Engineers from Harvard got around the problem of making a gripper that works like a human hand by giving it a bunch of tentacles.
Man, those hands are hard to beat. Four fingers? A thumb that can move? A design classic. But scientists have never stopped trying to improve on what nature has already done. And their latest attempt to out-finger people is both scary and fun.
The Harvard John A. Paulson School of Engineering and Applied Sciences (SEAS) engineers who made this gripper in the shape of a jellyfish don’t seem to have given it a name. We can go ahead and call this guy “Mr. Jelly Hands” without offering any justification for the appellation.
Mr. Jelly Hands is an attempt to solve the gripper problem, which is the problem of making a robot that can grab things as well as a human can. The problem is not just that our hands are mechanically complicated and therefore expensive to make out of gears and levers, but also that the software that controls them is very well-tuned and can do all kinds of dexterous movements, even though you tend to drop your coffee mug.
It’s hard to make software that has this kind of intelligence, so many roboticists avoid the problem by making hardware that has some of the same qualities. They don’t have robot hands, so they use suction cups and balloons that can be deflated. Or, in this case, tentacles that move with the air. This means that Mr. Jelly Hands doesn’t have to have a very smart brain to work. Basically, you can just throw it in the general direction of the thing you want to pick up, blow up the tentacles, and it will grab on as best it can.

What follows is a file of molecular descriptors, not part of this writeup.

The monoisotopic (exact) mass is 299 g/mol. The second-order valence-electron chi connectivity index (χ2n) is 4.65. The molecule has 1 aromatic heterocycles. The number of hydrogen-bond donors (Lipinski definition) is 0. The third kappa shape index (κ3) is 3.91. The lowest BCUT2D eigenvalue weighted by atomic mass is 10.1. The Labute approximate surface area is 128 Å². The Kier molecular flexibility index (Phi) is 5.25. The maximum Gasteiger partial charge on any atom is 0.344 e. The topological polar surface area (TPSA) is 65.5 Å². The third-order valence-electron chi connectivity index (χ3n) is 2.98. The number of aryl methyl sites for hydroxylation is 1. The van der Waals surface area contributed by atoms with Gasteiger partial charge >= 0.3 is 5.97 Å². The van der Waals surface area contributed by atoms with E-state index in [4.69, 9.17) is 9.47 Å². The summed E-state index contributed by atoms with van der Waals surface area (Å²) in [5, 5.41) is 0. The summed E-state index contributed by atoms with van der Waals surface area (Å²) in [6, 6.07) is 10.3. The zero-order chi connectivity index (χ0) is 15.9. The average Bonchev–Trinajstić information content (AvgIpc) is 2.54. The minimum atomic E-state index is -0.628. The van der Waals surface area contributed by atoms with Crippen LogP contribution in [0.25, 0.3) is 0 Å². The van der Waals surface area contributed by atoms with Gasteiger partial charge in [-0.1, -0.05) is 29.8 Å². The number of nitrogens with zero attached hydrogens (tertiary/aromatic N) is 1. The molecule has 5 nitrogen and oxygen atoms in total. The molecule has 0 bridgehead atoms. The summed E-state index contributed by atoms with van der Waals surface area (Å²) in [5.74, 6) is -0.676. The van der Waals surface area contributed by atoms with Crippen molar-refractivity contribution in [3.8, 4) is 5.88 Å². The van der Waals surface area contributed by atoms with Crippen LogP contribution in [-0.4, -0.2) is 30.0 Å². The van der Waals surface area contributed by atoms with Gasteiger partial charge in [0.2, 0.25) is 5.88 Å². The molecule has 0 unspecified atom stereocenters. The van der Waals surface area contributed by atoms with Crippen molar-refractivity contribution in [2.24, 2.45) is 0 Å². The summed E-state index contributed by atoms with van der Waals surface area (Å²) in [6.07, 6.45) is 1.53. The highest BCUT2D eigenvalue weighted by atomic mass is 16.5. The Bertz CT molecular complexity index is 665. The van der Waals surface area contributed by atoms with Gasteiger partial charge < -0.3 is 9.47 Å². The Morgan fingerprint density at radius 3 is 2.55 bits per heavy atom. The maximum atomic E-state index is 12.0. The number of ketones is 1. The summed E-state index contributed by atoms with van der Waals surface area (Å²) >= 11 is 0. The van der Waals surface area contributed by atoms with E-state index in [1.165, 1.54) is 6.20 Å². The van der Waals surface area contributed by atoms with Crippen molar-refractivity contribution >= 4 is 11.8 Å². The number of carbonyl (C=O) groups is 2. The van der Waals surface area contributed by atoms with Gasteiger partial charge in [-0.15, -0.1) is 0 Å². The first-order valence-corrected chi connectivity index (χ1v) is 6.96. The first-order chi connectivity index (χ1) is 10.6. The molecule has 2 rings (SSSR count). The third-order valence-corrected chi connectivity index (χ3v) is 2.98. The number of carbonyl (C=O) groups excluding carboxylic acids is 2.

Or, as the Harvard engineers put it in a paper that was published in the journal PNAS:
The design of the gripper and the item, as well as how the gripper interprets the object and arranges its actions, can have a profound effect on the success of a grasp. This is true for both biological and artificial mechanisms. Here, we avoid the need for feedback or precise planning by using a number of thin, hollow, elastomeric filaments that are activated by fluids to actively tangle with objects of different shapes and topologies.
As I said, you throw it and see what happens.
The tentacles are just rubber tubes filled with air. One side of the material is a little bit thicker than the other, so when the tubes are inflated, they curl in a certain direction, like a finger beckoning. The engineers say that each tube isn’t very strong on its own, but when they all work together, Mr. Jelly Hands can pick up some pretty heavy things. Even better, the pneumatic design makes it easy to change the amount of force used, so it can be used to pick up fragile objects without hurting them.
So, what good is any of this besides making me think of those monster barnacles from Half-Life? Well, there are a lot of possible uses, from making robots that pick up fruit and vegetables in warehouses to making underwater drones that can look at coral and other fragile sea life.
I don’t care where Mr. Jelly Hands goes, as long as those dummies at Harvard remember who came up with the great name.